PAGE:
Between preparing for the summer drama camps at the Winnsboro Center For the Arts and extra time spent with the new dog, Hannah, I have not had much down time. Which is probably a good thing in a way, as I am getting lots of exercise.
Today I’m going to share another excerpt from Evelyn Evolving, picking up from where I left off on May 19th. This is the beginning of a new chapter back in Evelyn’s point of view.
Since summer has hit here in Texas, this might be a good time to share a glass of cool, refreshing iced tea. Enjoy…
Evelyn pulled her brown sweater tighter against the frigid air in the long hallway. It was little protection against the cold that chilled her to the bone and turned her fingers blue. Viola had taken the sweater away from her after Evelyn pulled it from the donation bag first, then after Evelyn begged, gave it back. Evelyn has happy to have it, even though it was thinly woven, and the cold air found its way in. This winter was harder than last year, and even the year before that. Sister Honora said it wasn’t any colder outside. It was just that there wasn’t enough coal to heat the whole building. The sleeping ward was so frigid that at night all the children huddled under thick quilts, still wearing their clothes.
The only warm spot in the entire building was the dining room and that’s where Evelyn was headed now. Viola should already be there.
All this week, Viola had finished her morning chores early and was first in line for lunch. In addition to having choice work assignments – she had been chosen to clean the altar in the chapel – Viola was allowed to attend classes in the afternoons.
Evelyn was not.
Two years ago, the good sisters had decided that there was something wrong with Evelyn’s brain. She was slow. She was stupid. She was never going to be able to learn, so she might as well be doing chores all day. Those chores were still the worst a person could hope for, lot of floor scrubbing, which left her hands red and made blisters on top of callouses.
Evelyn tried to pretend she didn’t care that Viola had the lighter load, but sometimes resentment reared its ugly head. Evelyn was sure that she could be as smart and as good as Viola if the sisters would just give her a chance. They were always impatient with her. Wanting her to give the answer to an arithmetic problem right now. Right this very second. Not letting her take the time she needed to come up with the correct answer. And she read too slowly. At least that is what Sister Marie said in front of the whole class.
It was no surprise that Evelyn read slowly and stumbled over the words when told to read aloud. Everyone in the class stared at her, including Sister Marie, impatience furrowing the brow under the white wimple. Having all the eyes in the room focused on her made Evelyn want to run away and hide. She was sure that everyone was poised to react the minute she made her first mistake in pronunciation. And, of course, the nervousness made the mistake come quickly.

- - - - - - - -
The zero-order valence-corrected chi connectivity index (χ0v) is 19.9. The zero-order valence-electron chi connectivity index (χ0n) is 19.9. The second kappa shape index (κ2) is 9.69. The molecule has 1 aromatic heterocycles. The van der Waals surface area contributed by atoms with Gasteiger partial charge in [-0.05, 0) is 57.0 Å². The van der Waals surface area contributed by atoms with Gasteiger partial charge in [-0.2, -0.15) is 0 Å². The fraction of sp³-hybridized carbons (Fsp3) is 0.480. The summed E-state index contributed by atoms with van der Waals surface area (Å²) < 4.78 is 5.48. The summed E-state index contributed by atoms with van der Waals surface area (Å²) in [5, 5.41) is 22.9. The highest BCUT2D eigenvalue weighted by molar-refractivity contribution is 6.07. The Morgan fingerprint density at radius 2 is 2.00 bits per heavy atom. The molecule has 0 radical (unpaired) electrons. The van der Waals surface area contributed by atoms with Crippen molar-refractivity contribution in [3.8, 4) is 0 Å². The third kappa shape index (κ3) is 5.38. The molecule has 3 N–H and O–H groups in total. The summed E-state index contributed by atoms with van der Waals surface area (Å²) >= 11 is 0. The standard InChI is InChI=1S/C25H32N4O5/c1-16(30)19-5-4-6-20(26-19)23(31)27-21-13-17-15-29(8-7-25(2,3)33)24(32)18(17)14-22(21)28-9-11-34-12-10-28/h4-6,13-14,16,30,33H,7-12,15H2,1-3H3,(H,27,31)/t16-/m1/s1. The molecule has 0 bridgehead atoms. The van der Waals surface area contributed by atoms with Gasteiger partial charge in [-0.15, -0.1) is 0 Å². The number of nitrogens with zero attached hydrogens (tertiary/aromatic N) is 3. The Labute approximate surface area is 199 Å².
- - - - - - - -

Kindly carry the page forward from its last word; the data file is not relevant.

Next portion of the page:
The laughter followed.
Stepping into the relative warmth of the large dining hall, Evelyn saw several kids in line to pick up a tray and be served by Sister Magdalene, who stood behind the large metal pans ready to dole out portions of food. Evelyn had to walk the entire length of the line, passing by Viola, who was first, to get to the end and wait. Stepping into the line in front of her sister was not possible. That was an infraction that could get them both punished, and Viola was standing firm in her resolve to champion herself above Evelyn.
At every meal, the children had to stand in line until everyone had filed into the dining hall. Then Sister Honora would walk to the front of the room and lead the prayer before serving could begin. Lately, Evelyn had noticed that the food portions were dwindling along with the coal supply. Porridge used to be just for breakfast, but sometimes now they had it for lunch or for dinner. Sister Magdalene, who was in charge of the kitchen, said that come spring and summer when they could plant a garden, the offering in the food line would improve. It’s just that there wasn’t enough money right now to buy all that the orphanage needed.
Viola had taken to eating with some of the other older girls, so Evelyn sat at a table with other girls her age and ate her bowl of porridge slowly. She wanted to linger in the dining hall as long as she dared; just to be warm for a few more minutes. She had to scrub the floor in the sleeping area this afternoon, and it would be colder there than anywhere in the building. But she couldn’t put it off forever. She scraped the bowl for the last bit of food, then carried the empty bowl to the cart where they put the dirty dishes. Some lucky girl would get to wash those in the relative warmth of the kitchen.
After depositing the bowl, Evelyn went to the room off the kitchen where cleaning things were kept and got a bucket and mop.
Once in the sleeping area for the girls, she first went to her cot and pulled out a cigar box from underneath. The box held a couple of pencils, some paper, a pretty rock she’d found last summer by the creek that ran behind the orphanage, and the spoon she’d brought from Miz Beatrice’s. Her one connection to a happier time.
It also still held her mother’s handkerchief, which wasn’t a connection to a happier time, but something she treasured none the less. The cloth no longer held the sweet smell of her mother’s perfume. That had long ago faded, but Evelyn didn’t care. It had once belonged to that mysterious woman she longed to know.
That’s it for me folks. I hope you have a good weekend. And as always I welcome feedback on the excerpt.